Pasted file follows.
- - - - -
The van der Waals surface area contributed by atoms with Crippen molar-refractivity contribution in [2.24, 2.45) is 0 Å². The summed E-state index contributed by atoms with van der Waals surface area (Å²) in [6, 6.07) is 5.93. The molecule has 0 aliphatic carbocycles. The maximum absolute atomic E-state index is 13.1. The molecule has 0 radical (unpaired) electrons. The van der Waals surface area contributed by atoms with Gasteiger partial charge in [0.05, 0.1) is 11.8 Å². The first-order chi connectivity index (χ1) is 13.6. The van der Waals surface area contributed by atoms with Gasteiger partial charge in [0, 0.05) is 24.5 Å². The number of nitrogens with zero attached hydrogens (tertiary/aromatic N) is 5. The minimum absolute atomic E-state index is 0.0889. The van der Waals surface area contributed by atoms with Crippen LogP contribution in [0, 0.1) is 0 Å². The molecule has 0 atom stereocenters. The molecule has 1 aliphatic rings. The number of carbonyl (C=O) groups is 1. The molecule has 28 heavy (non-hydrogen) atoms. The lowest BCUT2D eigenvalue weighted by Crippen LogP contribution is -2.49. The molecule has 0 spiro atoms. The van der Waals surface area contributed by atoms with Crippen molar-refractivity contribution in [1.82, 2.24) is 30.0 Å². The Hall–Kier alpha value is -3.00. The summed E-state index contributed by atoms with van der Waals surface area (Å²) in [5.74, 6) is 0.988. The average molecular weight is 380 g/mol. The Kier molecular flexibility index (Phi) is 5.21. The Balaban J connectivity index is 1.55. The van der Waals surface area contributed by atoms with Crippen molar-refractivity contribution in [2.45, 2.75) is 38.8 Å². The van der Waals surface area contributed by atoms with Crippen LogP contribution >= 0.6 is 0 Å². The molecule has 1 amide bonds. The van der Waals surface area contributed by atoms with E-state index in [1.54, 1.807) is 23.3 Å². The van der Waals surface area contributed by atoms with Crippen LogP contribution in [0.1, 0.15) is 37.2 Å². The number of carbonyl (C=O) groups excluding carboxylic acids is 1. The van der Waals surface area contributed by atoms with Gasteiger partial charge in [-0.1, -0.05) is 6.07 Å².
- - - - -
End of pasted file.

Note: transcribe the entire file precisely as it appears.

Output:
The van der Waals surface area contributed by atoms with Crippen molar-refractivity contribution in [2.24, 2.45) is 0 Å². The summed E-state index contributed by atoms with van der Waals surface area (Å²) in [6, 6.07) is 5.93. The molecule has 0 aliphatic carbocycles. The maximum absolute atomic E-state index is 13.1. The molecule has 0 radical (unpaired) electrons. The van der Waals surface area contributed by atoms with Gasteiger partial charge in [0.05, 0.1) is 11.8 Å². The first-order chi connectivity index (χ1) is 13.6. The van der Waals surface area contributed by atoms with Gasteiger partial charge in [0, 0.05) is 24.5 Å². The number of nitrogens with zero attached hydrogens (tertiary/aromatic N) is 5. The minimum absolute atomic E-state index is 0.0889. The van der Waals surface area contributed by atoms with Crippen LogP contribution in [0, 0.1) is 0 Å². The molecule has 0 atom stereocenters. The molecule has 1 aliphatic rings. The number of carbonyl (C=O) groups is 1. The molecule has 28 heavy (non-hydrogen) atoms. The lowest BCUT2D eigenvalue weighted by Crippen LogP contribution is -2.49. The molecule has 0 spiro atoms. The van der Waals surface area contributed by atoms with Crippen molar-refractivity contribution in [1.82, 2.24) is 30.0 Å². The Hall–Kier alpha value is -3.00. The summed E-state index contributed by atoms with van der Waals surface area (Å²) in [5.74, 6) is 0.988. The average molecular weight is 380 g/mol. The Kier molecular flexibility index (Phi) is 5.21. The Balaban J connectivity index is 1.55. The van der Waals surface area contributed by atoms with Crippen molar-refractivity contribution in [2.45, 2.75) is 38.8 Å². The van der Waals surface area contributed by atoms with Crippen LogP contribution >= 0.6 is 0 Å². The molecule has 1 amide bonds. The van der Waals surface area contributed by atoms with E-state index in [1.54, 1.807) is 23.3 Å². The van der Waals surface area contributed by atoms with Crippen LogP contribution in [0.1, 0.15) is 37.2 Å². The number of carbonyl (C=O) groups excluding carboxylic acids is 1. The van der Waals surface area contributed by atoms with Gasteiger partial charge in [-0.1, -0.05) is 6.07 Å².